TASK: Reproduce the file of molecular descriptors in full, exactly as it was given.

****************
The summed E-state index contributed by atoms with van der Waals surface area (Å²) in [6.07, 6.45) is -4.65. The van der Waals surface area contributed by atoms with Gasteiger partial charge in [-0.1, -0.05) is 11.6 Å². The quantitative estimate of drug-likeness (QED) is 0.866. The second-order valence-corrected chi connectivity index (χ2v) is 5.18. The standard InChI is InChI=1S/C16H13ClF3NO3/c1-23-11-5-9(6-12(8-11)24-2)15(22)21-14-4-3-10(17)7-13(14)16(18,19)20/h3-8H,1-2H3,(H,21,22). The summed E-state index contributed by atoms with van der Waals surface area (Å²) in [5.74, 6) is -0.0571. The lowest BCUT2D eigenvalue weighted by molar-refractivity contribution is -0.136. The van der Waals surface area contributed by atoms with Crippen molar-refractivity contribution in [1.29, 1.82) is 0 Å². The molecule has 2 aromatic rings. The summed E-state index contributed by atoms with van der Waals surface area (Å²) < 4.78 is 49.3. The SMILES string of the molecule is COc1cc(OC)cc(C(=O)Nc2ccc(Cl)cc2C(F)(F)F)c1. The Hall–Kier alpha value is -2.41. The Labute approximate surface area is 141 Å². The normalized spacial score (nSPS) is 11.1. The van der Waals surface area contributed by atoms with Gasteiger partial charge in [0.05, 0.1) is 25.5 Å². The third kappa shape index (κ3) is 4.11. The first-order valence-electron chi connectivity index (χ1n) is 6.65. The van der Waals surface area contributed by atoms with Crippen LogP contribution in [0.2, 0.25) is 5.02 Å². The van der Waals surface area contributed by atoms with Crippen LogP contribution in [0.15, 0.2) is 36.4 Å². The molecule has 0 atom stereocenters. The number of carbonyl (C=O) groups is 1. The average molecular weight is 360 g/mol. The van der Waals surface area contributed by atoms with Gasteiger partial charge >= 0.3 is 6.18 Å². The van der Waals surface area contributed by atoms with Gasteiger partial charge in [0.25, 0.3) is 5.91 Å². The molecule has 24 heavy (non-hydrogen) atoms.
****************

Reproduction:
The summed E-state index contributed by atoms with van der Waals surface area (Å²) in [6.07, 6.45) is -4.65. The van der Waals surface area contributed by atoms with Gasteiger partial charge in [-0.1, -0.05) is 11.6 Å². The quantitative estimate of drug-likeness (QED) is 0.866. The second-order valence-corrected chi connectivity index (χ2v) is 5.18. The standard InChI is InChI=1S/C16H13ClF3NO3/c1-23-11-5-9(6-12(8-11)24-2)15(22)21-14-4-3-10(17)7-13(14)16(18,19)20/h3-8H,1-2H3,(H,21,22). The summed E-state index contributed by atoms with van der Waals surface area (Å²) in [5.74, 6) is -0.0571. The lowest BCUT2D eigenvalue weighted by molar-refractivity contribution is -0.136. The van der Waals surface area contributed by atoms with Crippen molar-refractivity contribution in [1.29, 1.82) is 0 Å². The molecule has 2 aromatic rings. The summed E-state index contributed by atoms with van der Waals surface area (Å²) < 4.78 is 49.3. The SMILES string of the molecule is COc1cc(OC)cc(C(=O)Nc2ccc(Cl)cc2C(F)(F)F)c1. The Hall–Kier alpha value is -2.41. The Labute approximate surface area is 141 Å². The normalized spacial score (nSPS) is 11.1. The van der Waals surface area contributed by atoms with Gasteiger partial charge in [0.05, 0.1) is 25.5 Å². The third kappa shape index (κ3) is 4.11. The first-order valence-electron chi connectivity index (χ1n) is 6.65. The van der Waals surface area contributed by atoms with Crippen LogP contribution in [0.2, 0.25) is 5.02 Å². The van der Waals surface area contributed by atoms with Crippen LogP contribution in [0.15, 0.2) is 36.4 Å². The molecule has 0 atom stereocenters. The number of carbonyl (C=O) groups is 1. The average molecular weight is 360 g/mol. The van der Waals surface area contributed by atoms with Gasteiger partial charge >= 0.3 is 6.18 Å². The van der Waals surface area contributed by atoms with Gasteiger partial charge in [0.25, 0.3) is 5.91 Å². The molecule has 24 heavy (non-hydrogen) atoms.